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Tuesday, December 7, 2010

Reinsurance Guru

Reinsurance Guru:

"reinsuranceGuru is a leading source of agenda-setting insight for the international reinsurance practitioner. It provides links to sources of fast-moving news, commentary, trends and analysis about the treaty and facultative reinsurance industry worldwide."

Wednesday, December 1, 2010

Reinsurance - Wikipedia, the free encyclopedia

Reinsurance - Wikipedia, the free encyclopedia

Reinsurance is insurance that is purchased by an insurance company (insurer) from another insurance company (reinsurer) as a means of risk management, to transfer risk from the insurer to the reinsurer. The reinsurer and the insurer enter into a reinsurance agreement which details the conditions upon which the reinsurer would pay the insurer's losses (in terms of excess of loss or proportional to loss). The reinsurer is paid a reinsurance premium by the insurer, and the insurer issues thousands of policies.

For example, assume an insurer sells one thousand policies, each with a $1 million policy limit. Theoretically, the insurer could lose $1 million on each policy – totaling to $1 billion. It may be better to pass some potential risk to a reinsurance company (reinsurer) as this will minimize the insurer's risk.

There are two basic methods of reinsurance:

1.Facultative Reinsurance is specific reinsurance covering a single risk. The reinsurer is reinsuring one insured on a specific policy. Each facultative risk is submitted by the insurer to the reinsurer.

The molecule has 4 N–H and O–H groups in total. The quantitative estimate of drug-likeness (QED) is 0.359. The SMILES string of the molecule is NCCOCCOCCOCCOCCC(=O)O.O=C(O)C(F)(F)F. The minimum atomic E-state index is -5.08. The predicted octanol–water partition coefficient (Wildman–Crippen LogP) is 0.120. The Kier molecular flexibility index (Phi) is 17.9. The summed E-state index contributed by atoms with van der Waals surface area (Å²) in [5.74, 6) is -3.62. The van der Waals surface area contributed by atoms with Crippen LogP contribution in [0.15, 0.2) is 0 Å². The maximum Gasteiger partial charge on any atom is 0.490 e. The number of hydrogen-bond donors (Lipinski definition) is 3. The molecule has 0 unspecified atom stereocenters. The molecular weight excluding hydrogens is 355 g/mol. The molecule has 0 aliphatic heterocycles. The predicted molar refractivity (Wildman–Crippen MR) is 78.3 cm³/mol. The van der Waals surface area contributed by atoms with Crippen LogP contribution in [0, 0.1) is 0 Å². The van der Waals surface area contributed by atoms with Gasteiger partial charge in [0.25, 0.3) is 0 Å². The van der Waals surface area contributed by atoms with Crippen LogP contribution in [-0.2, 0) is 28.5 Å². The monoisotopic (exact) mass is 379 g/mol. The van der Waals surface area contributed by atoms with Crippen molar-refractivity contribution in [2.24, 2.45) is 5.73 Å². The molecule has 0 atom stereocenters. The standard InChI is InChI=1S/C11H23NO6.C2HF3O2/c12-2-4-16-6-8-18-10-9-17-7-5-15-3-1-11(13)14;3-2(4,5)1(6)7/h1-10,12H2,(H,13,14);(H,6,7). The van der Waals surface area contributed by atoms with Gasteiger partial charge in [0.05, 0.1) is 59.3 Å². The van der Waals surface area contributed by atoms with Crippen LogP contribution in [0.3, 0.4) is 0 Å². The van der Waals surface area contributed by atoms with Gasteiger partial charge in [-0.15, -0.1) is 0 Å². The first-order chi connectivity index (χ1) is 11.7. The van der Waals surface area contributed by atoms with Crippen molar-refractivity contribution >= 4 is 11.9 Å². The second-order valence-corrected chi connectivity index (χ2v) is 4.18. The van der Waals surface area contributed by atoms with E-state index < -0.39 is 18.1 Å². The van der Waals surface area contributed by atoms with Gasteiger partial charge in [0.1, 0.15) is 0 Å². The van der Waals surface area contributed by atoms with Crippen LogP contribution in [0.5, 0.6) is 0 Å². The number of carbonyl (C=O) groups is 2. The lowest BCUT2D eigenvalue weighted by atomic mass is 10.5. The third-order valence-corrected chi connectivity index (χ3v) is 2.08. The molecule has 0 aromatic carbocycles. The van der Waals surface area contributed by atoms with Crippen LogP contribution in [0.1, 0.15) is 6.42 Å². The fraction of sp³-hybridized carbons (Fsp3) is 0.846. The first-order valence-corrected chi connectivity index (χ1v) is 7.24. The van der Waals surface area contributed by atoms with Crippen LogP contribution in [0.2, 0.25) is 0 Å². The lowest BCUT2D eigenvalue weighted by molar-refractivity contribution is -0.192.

2.Treaty Reinsurance is a method of reinsurance requiring the insurer and the reinsurer to formulate and execute a reinsurance contract. The reinsurer then covers all the insurance policies coming within the scope of that contract. There are two basic methods of treaty reinsurance:
Quota Share Treaty Reinsurance, and
Excess of Loss Treaty Reinsurance.
In the past 30 years there has been a major shift from Quota Share to Excess of Loss in the property and casualty fields.

Glossary of Reinsurance Terms

Glossary of Reinsurance Terms:

"Admitted Reinsurance - A company is “admitted” when it has been licensed and accepted by appropriate insurance governmental authorities of a state or country. In determining its financial condition a ceding insurer is allowed to take credit for the unearned premiums and unpaid claims on the risks reinsured if the reinsurance is placed in an admitted reinsurance company.

Arbitration Clause - Language providing a means of resolving differences between the reinsurer and the reinsured without litigation. Usually, each party appoints an arbiter. The two thus appointed select a third arbiter, or umpire, and a majority decision of the three becomes binding on the parties to the arbitration proceedings.

Attachment Point - The dollar amount under an excess of loss reinsurance contract at which a ceding (primary) insurer's retention requirements have been met, and the point at which the reinsurance will respond to a loss.
Bordereau (plural Bordereaux) - A form providing premium or loss data with respect to identified specific risks which is furnished the reinsurer by the reinsured.

Burning Cost - A term most frequently used in spread loss property reinsurance to express pure loss cost or more specifically the ratio of incurred losses within a specified amount in excess of the ceding company’s retention to its gross premiums over a stipulated number of years."